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Unexpected technological heterogeneity in northern Arabia indicates complex Late Pleistocene demography at the gateway to Asia

Scerri, Eleanor M.L. ; Groucutt, Huw S. ; Jennings, Richard P. ; Petraglia, Michael D.

Journal of Human Evolution, 2014, Vol.75, p.125(18) [Periódico revisado por pares]

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  • Título:
    Unexpected technological heterogeneity in northern Arabia indicates complex Late Pleistocene demography at the gateway to Asia
  • Autor: Scerri, Eleanor M.L. ; Groucutt, Huw S. ; Jennings, Richard P. ; Petraglia, Michael D.
  • Assuntos: Archaeology – Analysis
  • É parte de: Journal of Human Evolution, 2014, Vol.75, p.125(18)
  • Descrição: To link to full-text access for this article, visit this link: http://dx.doi.org/10.1016/j.jhevol.2014.07.002 Byline: Eleanor M.L. Scerri, Huw S. Groucutt, Richard P. Jennings, Michael D. Petraglia Abstract: The role and significance of the Arabian Peninsula in modern human dispersals out of Africa is currently contentious. While qualitative observations of similarities between Arabian Middle Palaeolithic and African Middle Stone Age (MSA) assemblages have been made, these inferences remain untested and often situated within overly broad dichotomies (e.g., 'Africa' versus the 'Levant'), which distort concepts of geographic scale and subsume local variability. Here, we quantitatively test the hypothesis that assemblages from Jubbah, in the Nefud Desert of northern Saudi Arabia are similar to MSA industries from northeast Africa. Based on the quantitative analysis of a suite of metric and morphological data describing lithic reduction sequences, our results show that early and late core reduction at Jubbah is distinct from equivalent northeast African strategies, perhaps as a result of raw material factors. However, specific techniques of core shaping, preparation and preferential flake production at Jubbah draw from a number of methods also present in the northeast African MSA. While two Jubbah lithic assemblages (JKF-1 and JKF-12) display both similarities and differences with the northeast African assemblages, a third locality (JSM-1) was significantly different to both the other Arabian and African assemblages, indicating an unexpected diversity of assemblages in the Jubbah basin during Marine Isotope Stage 5 (MIS 5, [approximately equal to]125-70,000 years ago, or ka). Along with evidence from southern Arabia and the Levant, our results add quantitative support to arguments that MIS 5 hominin demography at the interface between Africa and Asia was complex. Author Affiliation: (a) PACEA, Universite de Bordeaux, Batiment B19, Avenue des Facultes, 33405 Talence Cedex, France (b) School of Archaeology, Research Laboratory for Archaeology and the History of Art, University of Oxford, New Barnett House, 28 Little Clarendon Street, OX1 2HU Oxford, United Kingdom Article History: Received 5 October 2013; Accepted 4 July 2014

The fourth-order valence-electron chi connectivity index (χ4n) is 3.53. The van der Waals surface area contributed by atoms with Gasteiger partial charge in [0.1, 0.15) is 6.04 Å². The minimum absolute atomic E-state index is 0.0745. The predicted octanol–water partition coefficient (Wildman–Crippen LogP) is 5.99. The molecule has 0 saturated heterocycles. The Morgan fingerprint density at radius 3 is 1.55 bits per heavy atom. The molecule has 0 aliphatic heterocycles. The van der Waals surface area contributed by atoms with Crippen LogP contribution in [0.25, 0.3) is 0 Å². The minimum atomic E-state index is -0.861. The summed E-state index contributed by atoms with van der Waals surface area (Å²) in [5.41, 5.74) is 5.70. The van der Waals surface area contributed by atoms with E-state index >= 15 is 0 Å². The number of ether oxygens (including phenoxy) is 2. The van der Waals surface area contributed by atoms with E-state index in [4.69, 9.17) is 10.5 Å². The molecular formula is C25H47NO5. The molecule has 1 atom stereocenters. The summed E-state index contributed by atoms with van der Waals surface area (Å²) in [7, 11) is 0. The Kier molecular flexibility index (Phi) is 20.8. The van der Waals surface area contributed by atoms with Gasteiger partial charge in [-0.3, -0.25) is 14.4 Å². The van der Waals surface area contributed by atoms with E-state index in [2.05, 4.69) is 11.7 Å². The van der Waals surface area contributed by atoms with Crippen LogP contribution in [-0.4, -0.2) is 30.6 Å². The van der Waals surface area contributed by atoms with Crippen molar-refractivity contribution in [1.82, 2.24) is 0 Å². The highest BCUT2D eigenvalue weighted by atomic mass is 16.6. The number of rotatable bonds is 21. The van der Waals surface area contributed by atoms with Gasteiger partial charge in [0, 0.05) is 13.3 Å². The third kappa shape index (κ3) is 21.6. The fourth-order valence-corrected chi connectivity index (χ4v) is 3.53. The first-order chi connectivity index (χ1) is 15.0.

• Idioma: Inglês

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